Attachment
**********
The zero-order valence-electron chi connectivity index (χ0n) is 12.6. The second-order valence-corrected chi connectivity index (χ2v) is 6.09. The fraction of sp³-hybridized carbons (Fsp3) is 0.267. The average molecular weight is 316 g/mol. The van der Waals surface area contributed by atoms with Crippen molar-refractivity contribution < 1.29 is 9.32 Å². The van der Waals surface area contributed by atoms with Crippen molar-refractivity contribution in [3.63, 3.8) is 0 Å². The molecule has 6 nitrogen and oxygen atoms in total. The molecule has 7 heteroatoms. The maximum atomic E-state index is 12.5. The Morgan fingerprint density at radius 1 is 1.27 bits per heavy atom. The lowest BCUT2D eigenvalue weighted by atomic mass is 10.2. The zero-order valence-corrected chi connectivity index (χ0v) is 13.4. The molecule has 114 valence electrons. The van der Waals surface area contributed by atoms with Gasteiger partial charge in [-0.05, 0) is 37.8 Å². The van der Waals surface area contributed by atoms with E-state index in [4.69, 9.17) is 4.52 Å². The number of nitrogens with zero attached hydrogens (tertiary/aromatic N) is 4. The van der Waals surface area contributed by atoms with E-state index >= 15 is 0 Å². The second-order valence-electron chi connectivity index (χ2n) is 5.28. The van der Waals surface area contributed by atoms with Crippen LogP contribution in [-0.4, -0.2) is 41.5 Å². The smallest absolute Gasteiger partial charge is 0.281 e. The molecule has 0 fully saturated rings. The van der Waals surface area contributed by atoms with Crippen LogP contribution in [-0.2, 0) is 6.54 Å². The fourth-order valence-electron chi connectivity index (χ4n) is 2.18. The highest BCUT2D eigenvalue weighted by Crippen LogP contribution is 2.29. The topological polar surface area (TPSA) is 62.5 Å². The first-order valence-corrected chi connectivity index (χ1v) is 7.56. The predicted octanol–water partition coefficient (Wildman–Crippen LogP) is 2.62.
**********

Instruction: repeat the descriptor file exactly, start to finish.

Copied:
The zero-order valence-electron chi connectivity index (χ0n) is 12.6. The second-order valence-corrected chi connectivity index (χ2v) is 6.09. The fraction of sp³-hybridized carbons (Fsp3) is 0.267. The average molecular weight is 316 g/mol. The van der Waals surface area contributed by atoms with Crippen molar-refractivity contribution < 1.29 is 9.32 Å². The van der Waals surface area contributed by atoms with Crippen molar-refractivity contribution in [3.63, 3.8) is 0 Å². The molecule has 6 nitrogen and oxygen atoms in total. The molecule has 7 heteroatoms. The maximum atomic E-state index is 12.5. The Morgan fingerprint density at radius 1 is 1.27 bits per heavy atom. The lowest BCUT2D eigenvalue weighted by atomic mass is 10.2. The zero-order valence-corrected chi connectivity index (χ0v) is 13.4. The molecule has 114 valence electrons. The van der Waals surface area contributed by atoms with Gasteiger partial charge in [-0.05, 0) is 37.8 Å². The van der Waals surface area contributed by atoms with E-state index in [4.69, 9.17) is 4.52 Å². The number of nitrogens with zero attached hydrogens (tertiary/aromatic N) is 4. The van der Waals surface area contributed by atoms with E-state index >= 15 is 0 Å². The second-order valence-electron chi connectivity index (χ2n) is 5.28. The van der Waals surface area contributed by atoms with Crippen LogP contribution in [-0.4, -0.2) is 41.5 Å². The smallest absolute Gasteiger partial charge is 0.281 e. The molecule has 0 fully saturated rings. The van der Waals surface area contributed by atoms with Crippen LogP contribution in [-0.2, 0) is 6.54 Å². The fourth-order valence-electron chi connectivity index (χ4n) is 2.18. The highest BCUT2D eigenvalue weighted by Crippen LogP contribution is 2.29. The topological polar surface area (TPSA) is 62.5 Å². The first-order valence-corrected chi connectivity index (χ1v) is 7.56. The predicted octanol–water partition coefficient (Wildman–Crippen LogP) is 2.62.